(Reuters) The State Department's decision to hire Blue Mountain Group to guard the ill-fated U.S. diplomatic mission in Benghazi, Libya, entrusted security tasks to a little-known British company instead of the large firms it usually uses in overseas danger zones.
The contract was largely based on expediency, U.S. officials have said, since no one knew how long the temporary mission would remain in the Libyan city. The cradle of last year's uprising that ended Muammar Gaddafi's 42-year rule, Benghazi has been plagued by rising violence in recent months.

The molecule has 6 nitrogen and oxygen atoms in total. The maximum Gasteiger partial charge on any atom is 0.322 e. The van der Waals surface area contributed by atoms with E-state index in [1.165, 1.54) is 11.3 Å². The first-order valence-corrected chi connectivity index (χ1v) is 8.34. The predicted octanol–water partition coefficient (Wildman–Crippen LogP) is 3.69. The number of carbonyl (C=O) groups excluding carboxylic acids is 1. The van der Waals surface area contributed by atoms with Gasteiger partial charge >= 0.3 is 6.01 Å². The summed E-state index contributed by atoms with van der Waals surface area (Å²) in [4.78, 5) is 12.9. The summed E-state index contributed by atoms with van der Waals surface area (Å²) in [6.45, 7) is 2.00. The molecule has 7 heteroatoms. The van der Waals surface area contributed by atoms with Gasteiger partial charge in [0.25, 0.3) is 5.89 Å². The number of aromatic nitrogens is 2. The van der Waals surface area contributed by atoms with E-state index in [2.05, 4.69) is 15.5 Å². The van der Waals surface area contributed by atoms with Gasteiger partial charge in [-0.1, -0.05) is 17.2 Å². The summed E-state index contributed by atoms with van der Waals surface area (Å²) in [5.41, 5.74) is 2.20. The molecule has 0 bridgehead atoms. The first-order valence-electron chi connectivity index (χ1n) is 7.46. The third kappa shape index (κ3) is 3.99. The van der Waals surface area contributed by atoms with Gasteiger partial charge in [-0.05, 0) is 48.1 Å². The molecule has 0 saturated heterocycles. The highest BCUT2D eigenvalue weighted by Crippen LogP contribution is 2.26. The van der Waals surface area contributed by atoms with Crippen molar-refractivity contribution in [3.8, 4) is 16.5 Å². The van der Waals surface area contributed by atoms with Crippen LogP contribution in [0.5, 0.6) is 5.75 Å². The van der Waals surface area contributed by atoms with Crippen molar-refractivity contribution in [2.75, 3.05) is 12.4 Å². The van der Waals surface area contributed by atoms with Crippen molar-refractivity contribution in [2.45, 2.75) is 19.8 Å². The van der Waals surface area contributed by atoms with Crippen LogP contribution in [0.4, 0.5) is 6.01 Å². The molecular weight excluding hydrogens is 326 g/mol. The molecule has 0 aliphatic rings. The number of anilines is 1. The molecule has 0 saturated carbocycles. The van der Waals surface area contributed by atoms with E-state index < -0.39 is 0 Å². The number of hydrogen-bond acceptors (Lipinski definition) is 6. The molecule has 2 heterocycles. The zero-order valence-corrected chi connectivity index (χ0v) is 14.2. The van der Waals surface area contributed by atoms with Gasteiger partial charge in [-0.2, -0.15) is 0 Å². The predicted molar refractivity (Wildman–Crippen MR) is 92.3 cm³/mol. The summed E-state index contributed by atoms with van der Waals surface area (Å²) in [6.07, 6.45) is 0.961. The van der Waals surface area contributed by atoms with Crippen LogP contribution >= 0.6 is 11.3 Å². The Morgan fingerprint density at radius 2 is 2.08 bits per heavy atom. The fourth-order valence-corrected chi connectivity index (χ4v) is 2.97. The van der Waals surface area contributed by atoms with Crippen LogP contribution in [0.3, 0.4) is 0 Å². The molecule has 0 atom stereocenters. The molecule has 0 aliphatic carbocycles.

Security practices at the diplomatic compound, where Blue Mountain guards patrolled with flashlights and batons instead of guns, have come under U.S. government scrutiny in the wake of the September 11 attack in Benghazi that killed U.S. Ambassador J. Christopher Stevens and three other Americans.
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